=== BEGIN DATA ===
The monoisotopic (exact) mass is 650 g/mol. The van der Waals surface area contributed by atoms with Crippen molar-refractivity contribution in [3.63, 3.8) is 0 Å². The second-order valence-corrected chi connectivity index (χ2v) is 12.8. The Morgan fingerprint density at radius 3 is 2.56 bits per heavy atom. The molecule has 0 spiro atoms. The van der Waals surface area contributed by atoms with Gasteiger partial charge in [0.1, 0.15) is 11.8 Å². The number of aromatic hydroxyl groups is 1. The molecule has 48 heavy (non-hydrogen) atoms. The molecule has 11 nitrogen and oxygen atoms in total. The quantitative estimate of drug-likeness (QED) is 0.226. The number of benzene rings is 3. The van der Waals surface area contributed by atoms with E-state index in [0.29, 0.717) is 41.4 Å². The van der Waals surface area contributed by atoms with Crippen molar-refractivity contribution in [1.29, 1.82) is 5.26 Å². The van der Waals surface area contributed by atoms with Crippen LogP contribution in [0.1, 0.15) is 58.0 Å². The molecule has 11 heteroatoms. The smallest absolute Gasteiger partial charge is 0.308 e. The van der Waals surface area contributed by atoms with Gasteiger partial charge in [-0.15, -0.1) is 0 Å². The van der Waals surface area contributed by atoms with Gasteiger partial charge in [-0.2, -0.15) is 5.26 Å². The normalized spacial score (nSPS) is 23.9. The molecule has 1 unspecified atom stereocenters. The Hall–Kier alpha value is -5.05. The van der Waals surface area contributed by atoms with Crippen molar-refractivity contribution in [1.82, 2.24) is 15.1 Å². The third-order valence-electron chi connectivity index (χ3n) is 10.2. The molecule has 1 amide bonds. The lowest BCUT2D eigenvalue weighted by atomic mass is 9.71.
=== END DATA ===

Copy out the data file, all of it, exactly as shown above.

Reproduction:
The monoisotopic (exact) mass is 650 g/mol. The van der Waals surface area contributed by atoms with Crippen molar-refractivity contribution in [3.63, 3.8) is 0 Å². The second-order valence-corrected chi connectivity index (χ2v) is 12.8. The Morgan fingerprint density at radius 3 is 2.56 bits per heavy atom. The molecule has 0 spiro atoms. The van der Waals surface area contributed by atoms with Gasteiger partial charge in [0.1, 0.15) is 11.8 Å². The number of aromatic hydroxyl groups is 1. The molecule has 48 heavy (non-hydrogen) atoms. The molecule has 11 nitrogen and oxygen atoms in total. The quantitative estimate of drug-likeness (QED) is 0.226. The number of benzene rings is 3. The van der Waals surface area contributed by atoms with E-state index in [0.29, 0.717) is 41.4 Å². The van der Waals surface area contributed by atoms with Crippen molar-refractivity contribution in [1.29, 1.82) is 5.26 Å². The van der Waals surface area contributed by atoms with Crippen LogP contribution in [0.1, 0.15) is 58.0 Å². The molecule has 11 heteroatoms. The smallest absolute Gasteiger partial charge is 0.308 e. The van der Waals surface area contributed by atoms with Gasteiger partial charge in [-0.15, -0.1) is 0 Å². The van der Waals surface area contributed by atoms with Gasteiger partial charge in [-0.2, -0.15) is 5.26 Å². The normalized spacial score (nSPS) is 23.9. The molecule has 1 unspecified atom stereocenters. The Hall–Kier alpha value is -5.05. The van der Waals surface area contributed by atoms with Crippen molar-refractivity contribution in [1.82, 2.24) is 15.1 Å². The third-order valence-electron chi connectivity index (χ3n) is 10.2. The molecule has 1 amide bonds. The lowest BCUT2D eigenvalue weighted by atomic mass is 9.71.